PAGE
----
Rise in US agriculture market prices leading to higher food costs
Grains, meat demand increasing as supply decreases
Demands for U.S. agriculture and meat products are projected to be near their highest in 2011, coming at a time when production is down and prices are rising each month and hitting record highs.
The latest storm in the U.S. contributed to price increases, with corn rising almost 2.5% in Chicago and lean hogs edging higher as investors reweighed the impact of the snowstorm that halted grains and livestock movement in the Midwest. Corn futures for March finished up $0.16, or 2.4%, at above $6.78 per bushel on the Chicago Board of Trade. For the week, the market was up more than 5%.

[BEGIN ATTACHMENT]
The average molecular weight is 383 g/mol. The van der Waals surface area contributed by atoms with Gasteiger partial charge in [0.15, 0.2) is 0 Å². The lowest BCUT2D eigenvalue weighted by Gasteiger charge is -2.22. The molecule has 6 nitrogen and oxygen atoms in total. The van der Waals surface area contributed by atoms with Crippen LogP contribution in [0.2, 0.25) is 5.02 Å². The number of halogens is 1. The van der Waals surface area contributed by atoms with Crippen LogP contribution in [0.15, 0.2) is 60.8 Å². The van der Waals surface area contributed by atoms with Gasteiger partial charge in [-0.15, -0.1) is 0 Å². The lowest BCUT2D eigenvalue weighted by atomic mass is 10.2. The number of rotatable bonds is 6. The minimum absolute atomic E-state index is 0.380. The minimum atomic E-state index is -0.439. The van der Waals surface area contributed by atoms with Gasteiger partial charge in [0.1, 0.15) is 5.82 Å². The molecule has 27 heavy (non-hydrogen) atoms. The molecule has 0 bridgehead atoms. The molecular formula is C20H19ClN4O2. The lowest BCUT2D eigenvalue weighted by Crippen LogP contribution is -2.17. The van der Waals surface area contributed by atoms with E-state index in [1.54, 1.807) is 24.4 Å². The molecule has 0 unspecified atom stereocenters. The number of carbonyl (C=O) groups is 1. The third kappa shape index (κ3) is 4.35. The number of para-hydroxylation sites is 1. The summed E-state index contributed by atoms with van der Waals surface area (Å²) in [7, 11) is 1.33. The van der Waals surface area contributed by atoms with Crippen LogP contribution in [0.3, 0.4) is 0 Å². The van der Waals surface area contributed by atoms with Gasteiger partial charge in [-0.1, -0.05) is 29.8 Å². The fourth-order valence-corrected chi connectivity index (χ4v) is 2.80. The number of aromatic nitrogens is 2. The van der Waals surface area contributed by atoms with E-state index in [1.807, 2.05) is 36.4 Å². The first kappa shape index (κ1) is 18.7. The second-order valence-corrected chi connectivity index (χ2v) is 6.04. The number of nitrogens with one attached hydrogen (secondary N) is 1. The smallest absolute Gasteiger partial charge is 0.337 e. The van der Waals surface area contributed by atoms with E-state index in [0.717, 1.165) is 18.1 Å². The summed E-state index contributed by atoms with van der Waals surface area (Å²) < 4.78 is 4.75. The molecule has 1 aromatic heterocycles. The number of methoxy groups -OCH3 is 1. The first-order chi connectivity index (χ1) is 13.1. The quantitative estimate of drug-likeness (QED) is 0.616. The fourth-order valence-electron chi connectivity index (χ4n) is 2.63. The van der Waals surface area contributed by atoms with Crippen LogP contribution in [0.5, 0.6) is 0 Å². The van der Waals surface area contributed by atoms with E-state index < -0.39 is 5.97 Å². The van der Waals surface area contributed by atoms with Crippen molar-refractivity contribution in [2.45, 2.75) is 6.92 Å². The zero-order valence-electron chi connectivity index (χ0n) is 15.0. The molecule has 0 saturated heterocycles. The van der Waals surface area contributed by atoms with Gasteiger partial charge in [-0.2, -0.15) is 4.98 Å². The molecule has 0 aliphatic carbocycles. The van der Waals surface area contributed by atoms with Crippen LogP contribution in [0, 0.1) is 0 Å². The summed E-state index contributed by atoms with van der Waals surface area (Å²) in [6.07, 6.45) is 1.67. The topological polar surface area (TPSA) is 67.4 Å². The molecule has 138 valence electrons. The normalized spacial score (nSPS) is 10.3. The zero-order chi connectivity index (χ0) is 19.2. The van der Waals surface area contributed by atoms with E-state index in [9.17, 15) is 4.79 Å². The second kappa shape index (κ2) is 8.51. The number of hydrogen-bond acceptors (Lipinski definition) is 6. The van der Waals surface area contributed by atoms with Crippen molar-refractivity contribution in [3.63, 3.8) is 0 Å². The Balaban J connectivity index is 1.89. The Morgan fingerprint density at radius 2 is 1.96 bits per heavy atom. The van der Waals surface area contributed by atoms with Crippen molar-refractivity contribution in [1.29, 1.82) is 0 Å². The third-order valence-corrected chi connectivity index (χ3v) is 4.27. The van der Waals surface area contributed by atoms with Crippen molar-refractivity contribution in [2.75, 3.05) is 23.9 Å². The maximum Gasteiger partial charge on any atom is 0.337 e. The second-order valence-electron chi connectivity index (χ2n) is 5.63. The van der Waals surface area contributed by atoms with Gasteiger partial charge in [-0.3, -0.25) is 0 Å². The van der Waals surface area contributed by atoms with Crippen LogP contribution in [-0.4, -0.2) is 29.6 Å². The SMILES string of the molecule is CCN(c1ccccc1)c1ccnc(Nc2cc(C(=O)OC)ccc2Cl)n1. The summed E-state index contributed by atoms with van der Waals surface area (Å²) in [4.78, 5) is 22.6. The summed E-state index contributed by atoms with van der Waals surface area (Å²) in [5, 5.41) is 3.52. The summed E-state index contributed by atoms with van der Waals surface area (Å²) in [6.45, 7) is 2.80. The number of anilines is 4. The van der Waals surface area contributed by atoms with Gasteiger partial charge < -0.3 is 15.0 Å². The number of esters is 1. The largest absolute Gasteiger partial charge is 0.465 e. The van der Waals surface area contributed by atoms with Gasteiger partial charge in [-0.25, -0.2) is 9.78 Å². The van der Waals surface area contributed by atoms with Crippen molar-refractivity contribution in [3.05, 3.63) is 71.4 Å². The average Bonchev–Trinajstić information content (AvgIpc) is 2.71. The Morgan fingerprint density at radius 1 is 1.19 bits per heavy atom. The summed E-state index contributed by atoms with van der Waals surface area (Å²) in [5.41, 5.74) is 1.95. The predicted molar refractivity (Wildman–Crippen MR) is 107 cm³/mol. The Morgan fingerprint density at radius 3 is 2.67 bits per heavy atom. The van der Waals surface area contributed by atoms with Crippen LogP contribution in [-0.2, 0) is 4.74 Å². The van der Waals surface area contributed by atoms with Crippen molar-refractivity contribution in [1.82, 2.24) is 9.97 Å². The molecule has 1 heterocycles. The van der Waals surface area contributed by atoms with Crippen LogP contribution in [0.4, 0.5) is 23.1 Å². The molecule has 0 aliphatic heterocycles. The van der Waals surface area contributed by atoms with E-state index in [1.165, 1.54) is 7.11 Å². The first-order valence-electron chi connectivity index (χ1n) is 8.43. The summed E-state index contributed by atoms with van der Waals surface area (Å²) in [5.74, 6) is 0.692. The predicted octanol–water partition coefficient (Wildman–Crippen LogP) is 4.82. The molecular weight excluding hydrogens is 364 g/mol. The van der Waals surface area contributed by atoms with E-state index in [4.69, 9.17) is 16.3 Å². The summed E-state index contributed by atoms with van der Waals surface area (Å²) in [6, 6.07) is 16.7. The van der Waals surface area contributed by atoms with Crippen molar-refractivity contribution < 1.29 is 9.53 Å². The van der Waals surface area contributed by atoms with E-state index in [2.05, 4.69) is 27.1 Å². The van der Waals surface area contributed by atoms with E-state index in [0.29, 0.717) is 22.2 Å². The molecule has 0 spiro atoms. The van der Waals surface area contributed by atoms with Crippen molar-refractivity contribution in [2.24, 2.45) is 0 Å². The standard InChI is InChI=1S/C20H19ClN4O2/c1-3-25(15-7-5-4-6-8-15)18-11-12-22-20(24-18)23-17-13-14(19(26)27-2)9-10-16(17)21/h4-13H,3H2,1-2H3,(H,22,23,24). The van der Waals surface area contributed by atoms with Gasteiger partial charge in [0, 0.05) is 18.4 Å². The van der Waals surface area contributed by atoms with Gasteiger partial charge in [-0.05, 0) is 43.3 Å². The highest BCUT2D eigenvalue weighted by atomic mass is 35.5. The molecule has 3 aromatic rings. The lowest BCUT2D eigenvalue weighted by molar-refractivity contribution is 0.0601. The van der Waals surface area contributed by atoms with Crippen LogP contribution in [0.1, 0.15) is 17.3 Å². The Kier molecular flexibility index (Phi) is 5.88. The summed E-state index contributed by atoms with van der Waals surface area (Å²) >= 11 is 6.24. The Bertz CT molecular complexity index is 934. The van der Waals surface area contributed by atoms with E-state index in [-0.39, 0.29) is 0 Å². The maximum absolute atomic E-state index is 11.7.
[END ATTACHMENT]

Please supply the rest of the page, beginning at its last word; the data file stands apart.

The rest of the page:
A Reuters poll on Friday showed U.S. cattle and hog futures were expected to hit record highs in 2011, setting the stage for less meat on the dining table. "That should push up prices," said Ron Plain, an agricultural economist at the University of Missouri. Profits made by Tyson Foods in the last quarter by selling pork and beef at higher prices also showed food makers might pass rising costs to consumers.
Wheat for March fell 0.6% to $8.53 per bushel, but was up 3.3% on the week. Soybeans finished almost flat on the day and up 2.6% on the week.